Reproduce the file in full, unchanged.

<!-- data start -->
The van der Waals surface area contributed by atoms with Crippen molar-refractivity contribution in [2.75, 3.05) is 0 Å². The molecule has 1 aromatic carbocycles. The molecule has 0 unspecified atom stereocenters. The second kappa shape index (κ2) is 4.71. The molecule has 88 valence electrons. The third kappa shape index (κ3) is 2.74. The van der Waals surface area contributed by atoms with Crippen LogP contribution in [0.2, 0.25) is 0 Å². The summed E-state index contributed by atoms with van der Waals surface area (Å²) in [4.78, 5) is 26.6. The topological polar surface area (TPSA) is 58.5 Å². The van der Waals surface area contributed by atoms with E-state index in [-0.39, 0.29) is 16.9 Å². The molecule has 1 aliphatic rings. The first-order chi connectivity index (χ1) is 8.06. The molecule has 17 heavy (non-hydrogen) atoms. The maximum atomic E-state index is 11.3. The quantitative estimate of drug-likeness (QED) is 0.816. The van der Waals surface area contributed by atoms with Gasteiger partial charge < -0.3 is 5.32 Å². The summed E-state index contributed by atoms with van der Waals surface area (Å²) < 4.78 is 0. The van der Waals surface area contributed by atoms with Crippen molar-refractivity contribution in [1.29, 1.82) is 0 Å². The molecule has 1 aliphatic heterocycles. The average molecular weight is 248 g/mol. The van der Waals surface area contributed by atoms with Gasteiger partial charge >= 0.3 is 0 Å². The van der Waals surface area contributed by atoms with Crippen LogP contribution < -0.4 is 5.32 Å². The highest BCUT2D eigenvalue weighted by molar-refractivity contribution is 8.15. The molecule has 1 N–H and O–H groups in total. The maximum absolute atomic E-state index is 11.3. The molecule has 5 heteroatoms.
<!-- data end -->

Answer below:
The van der Waals surface area contributed by atoms with Crippen molar-refractivity contribution in [2.75, 3.05) is 0 Å². The molecule has 1 aromatic carbocycles. The molecule has 0 unspecified atom stereocenters. The second kappa shape index (κ2) is 4.71. The molecule has 88 valence electrons. The third kappa shape index (κ3) is 2.74. The van der Waals surface area contributed by atoms with Crippen LogP contribution in [0.2, 0.25) is 0 Å². The summed E-state index contributed by atoms with van der Waals surface area (Å²) in [4.78, 5) is 26.6. The topological polar surface area (TPSA) is 58.5 Å². The van der Waals surface area contributed by atoms with E-state index in [-0.39, 0.29) is 16.9 Å². The molecule has 1 aliphatic rings. The first-order chi connectivity index (χ1) is 8.06. The molecule has 17 heavy (non-hydrogen) atoms. The maximum atomic E-state index is 11.3. The quantitative estimate of drug-likeness (QED) is 0.816. The van der Waals surface area contributed by atoms with Gasteiger partial charge < -0.3 is 5.32 Å². The summed E-state index contributed by atoms with van der Waals surface area (Å²) < 4.78 is 0. The van der Waals surface area contributed by atoms with Crippen molar-refractivity contribution in [1.29, 1.82) is 0 Å². The molecule has 1 aliphatic heterocycles. The average molecular weight is 248 g/mol. The van der Waals surface area contributed by atoms with Gasteiger partial charge >= 0.3 is 0 Å². The van der Waals surface area contributed by atoms with Crippen LogP contribution < -0.4 is 5.32 Å². The highest BCUT2D eigenvalue weighted by molar-refractivity contribution is 8.15. The molecule has 1 N–H and O–H groups in total. The maximum absolute atomic E-state index is 11.3. The molecule has 5 heteroatoms.